Depression from Both Sides

To paraphrase Joni Mitchell, “I really don’t know depression at all.”

Do you believe in coincidence? Yeah, I don’t know about that either. But it seemed a little strange that I get a whisper in my ear this morning that it’s time to write a Sidebar article for LAP; I sigh because I’m really not inspired to do so; then I open up the New York Times Book Review on my iPad while I’m waiting for my case to be called, and the first review to catch my eye is “Mental Illness Is All In Your Brain—Or Is It?”

The review by Jennifer Szalai is of a new book by Anne Harrington titled Mind Fixers—Psychiatry’s Troubled Search for the Biology of Mental Illness. I haven’t read the book yet, but my review of the review leads me to believe that the thesis of the book involves psychiatry’s century-plus struggle between “hard science” and “soft science.” It goes from the early hard scientists who lobotomized, to the soft scientists who blamed it all on your parents, to the hard scientists who trumpeted better living through chemistry, to the soft scientists who say that maybe we don’t really understand the chemistry well enough to be prescribing as much as we do. It is a profession seeking respect from the medical community, which withholds respect because they think they do science better. No wonder we’re so screwed up.

Well, I’ve looked at depression from both sides now, and I feel very strongly both ways.

My first diagnosable experience with depression was a deep, dark hole in my mid-30s, from which I saw no light nor hope. I was dragged kicking and screaming into therapy and also into a prescription for Prozac, the early cure-all for depression. I found that the drug was not helpful, but that a year of weekly talk therapy saved me and lead me to a better life. So, I became an expert on depression, giving talks about the advantages of counseling over drugs.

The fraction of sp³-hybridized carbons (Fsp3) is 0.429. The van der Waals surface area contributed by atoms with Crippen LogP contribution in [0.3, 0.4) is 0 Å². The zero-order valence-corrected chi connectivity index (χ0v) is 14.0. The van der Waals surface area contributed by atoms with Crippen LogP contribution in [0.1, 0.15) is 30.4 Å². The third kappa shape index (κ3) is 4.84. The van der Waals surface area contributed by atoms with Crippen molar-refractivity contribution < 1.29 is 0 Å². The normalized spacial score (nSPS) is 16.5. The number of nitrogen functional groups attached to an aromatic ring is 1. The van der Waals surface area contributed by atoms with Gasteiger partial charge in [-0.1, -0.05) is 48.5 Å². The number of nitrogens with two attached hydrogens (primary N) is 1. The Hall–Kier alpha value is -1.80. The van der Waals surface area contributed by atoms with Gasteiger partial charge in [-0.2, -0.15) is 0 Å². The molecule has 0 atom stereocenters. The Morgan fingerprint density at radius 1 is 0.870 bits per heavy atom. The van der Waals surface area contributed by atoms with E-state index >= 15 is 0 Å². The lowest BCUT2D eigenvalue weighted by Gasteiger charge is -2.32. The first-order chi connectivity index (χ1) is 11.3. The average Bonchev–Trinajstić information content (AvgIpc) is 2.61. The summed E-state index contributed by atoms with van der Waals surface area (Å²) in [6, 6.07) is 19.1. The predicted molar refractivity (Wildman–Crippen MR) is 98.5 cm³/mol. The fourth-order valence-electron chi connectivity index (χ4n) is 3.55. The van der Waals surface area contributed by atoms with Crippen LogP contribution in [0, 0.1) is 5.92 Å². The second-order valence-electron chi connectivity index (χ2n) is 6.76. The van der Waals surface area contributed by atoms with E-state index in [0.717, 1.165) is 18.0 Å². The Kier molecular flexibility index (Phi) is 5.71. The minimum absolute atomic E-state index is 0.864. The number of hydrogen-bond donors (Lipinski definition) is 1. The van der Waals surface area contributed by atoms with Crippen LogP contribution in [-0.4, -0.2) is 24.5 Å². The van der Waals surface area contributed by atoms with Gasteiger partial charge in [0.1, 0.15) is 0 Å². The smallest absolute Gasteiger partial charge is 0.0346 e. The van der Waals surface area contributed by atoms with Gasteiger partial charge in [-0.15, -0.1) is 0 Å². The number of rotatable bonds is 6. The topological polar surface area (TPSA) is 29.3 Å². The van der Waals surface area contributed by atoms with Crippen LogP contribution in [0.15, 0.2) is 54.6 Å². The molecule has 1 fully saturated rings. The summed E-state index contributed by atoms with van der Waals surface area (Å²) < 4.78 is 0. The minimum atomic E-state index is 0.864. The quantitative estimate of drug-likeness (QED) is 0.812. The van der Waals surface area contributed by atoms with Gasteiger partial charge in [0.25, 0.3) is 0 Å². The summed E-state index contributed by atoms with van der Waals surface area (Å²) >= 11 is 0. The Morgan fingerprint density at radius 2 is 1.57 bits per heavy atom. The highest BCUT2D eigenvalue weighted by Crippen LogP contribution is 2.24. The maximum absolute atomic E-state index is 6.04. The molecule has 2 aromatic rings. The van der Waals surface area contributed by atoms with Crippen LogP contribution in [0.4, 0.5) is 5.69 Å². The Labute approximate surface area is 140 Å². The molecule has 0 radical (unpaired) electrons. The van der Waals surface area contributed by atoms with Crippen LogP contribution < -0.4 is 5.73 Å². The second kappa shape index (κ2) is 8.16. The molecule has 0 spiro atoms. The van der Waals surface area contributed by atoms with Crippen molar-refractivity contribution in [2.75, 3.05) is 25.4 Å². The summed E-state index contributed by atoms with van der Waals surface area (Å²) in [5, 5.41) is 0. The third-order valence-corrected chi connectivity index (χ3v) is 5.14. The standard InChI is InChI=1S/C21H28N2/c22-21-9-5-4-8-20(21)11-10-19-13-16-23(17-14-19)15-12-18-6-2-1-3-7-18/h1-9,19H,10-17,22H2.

Fast forward 15 years. I had a medical crisis that I survived, but which took out my endocrine system. I had not thought of my endocrine system since eighth grade biology, which I did not excel in. But I know now that it controls all the hormone glands that send chemicals to your brain. That, in turn, allows your body and your brain to adjust to all of life’s curveballs, from a change in temperature, to a bear attack, to a response to a personal insult. In other words, your endocrine system chemically controls your personality and every phase of your life.

So, after years of believing that one must just master one’s psyche, I now find out that my psyche is being determined by a pharmaceutical cocktail of replacement hormones, which may have little to do with my free will.

Now, I understand that one cannot always talk oneself out of any malaise of the brain. Our brains work on chemicals, whether naturally produced or from Big Pharma. But, I also think that I believe the premise of the book—that Big Pharma may have over-promised.

I’m kinda stuck with my hormone replacement therapy, as they have convinced me I will die without it. It is not anti-depressants, per se, but it does lead me to understand that brain chemistry is not something that can be totally determined by wise counseling.

So, what is the takeaway? Now that I am an expert from both sides, I really don’t know. But I am terribly grateful that LAP cares, and that within LAP there are people who have seen it from both sides and who will help me to not feel alone.

If you are interested in contributing your own story to the Sidebar, click here. The Sidebar is supported by the stories of our readers, and we appreciate your contributions.